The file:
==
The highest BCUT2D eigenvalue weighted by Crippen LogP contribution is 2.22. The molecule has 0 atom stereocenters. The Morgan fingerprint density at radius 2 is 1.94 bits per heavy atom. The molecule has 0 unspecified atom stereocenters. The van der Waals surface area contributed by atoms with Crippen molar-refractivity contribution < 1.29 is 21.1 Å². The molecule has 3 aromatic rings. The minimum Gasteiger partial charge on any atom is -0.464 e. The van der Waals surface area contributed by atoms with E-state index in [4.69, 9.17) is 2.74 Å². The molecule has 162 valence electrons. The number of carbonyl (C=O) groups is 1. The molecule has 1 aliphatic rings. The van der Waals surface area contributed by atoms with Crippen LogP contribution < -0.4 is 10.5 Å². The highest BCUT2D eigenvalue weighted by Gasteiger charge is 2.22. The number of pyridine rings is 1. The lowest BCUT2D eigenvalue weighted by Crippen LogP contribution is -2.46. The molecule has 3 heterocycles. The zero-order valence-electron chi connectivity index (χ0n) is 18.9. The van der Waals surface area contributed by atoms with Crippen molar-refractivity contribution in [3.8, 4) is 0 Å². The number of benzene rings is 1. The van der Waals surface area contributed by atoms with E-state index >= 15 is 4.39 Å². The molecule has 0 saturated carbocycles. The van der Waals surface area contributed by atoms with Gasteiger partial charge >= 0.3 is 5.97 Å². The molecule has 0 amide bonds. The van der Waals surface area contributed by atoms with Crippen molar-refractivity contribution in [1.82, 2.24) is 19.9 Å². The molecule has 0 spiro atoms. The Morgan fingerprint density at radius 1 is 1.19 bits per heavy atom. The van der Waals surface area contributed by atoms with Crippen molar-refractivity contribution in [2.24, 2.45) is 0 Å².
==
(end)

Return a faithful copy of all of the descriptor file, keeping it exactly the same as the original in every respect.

The highest BCUT2D eigenvalue weighted by Crippen LogP contribution is 2.22. The molecule has 0 atom stereocenters. The Morgan fingerprint density at radius 2 is 1.94 bits per heavy atom. The molecule has 0 unspecified atom stereocenters. The van der Waals surface area contributed by atoms with Crippen molar-refractivity contribution < 1.29 is 21.1 Å². The molecule has 3 aromatic rings. The minimum Gasteiger partial charge on any atom is -0.464 e. The van der Waals surface area contributed by atoms with E-state index in [4.69, 9.17) is 2.74 Å². The molecule has 162 valence electrons. The number of carbonyl (C=O) groups is 1. The molecule has 1 aliphatic rings. The van der Waals surface area contributed by atoms with Crippen LogP contribution < -0.4 is 10.5 Å². The highest BCUT2D eigenvalue weighted by Gasteiger charge is 2.22. The number of pyridine rings is 1. The lowest BCUT2D eigenvalue weighted by Crippen LogP contribution is -2.46. The molecule has 3 heterocycles. The zero-order valence-electron chi connectivity index (χ0n) is 18.9. The van der Waals surface area contributed by atoms with Crippen molar-refractivity contribution in [3.8, 4) is 0 Å². The number of benzene rings is 1. The van der Waals surface area contributed by atoms with E-state index >= 15 is 4.39 Å². The molecule has 0 saturated carbocycles. The van der Waals surface area contributed by atoms with Gasteiger partial charge >= 0.3 is 5.97 Å². The molecule has 0 amide bonds. The van der Waals surface area contributed by atoms with Crippen molar-refractivity contribution in [1.82, 2.24) is 19.9 Å². The molecule has 0 spiro atoms. The Morgan fingerprint density at radius 1 is 1.19 bits per heavy atom. The van der Waals surface area contributed by atoms with Crippen molar-refractivity contribution in [2.24, 2.45) is 0 Å².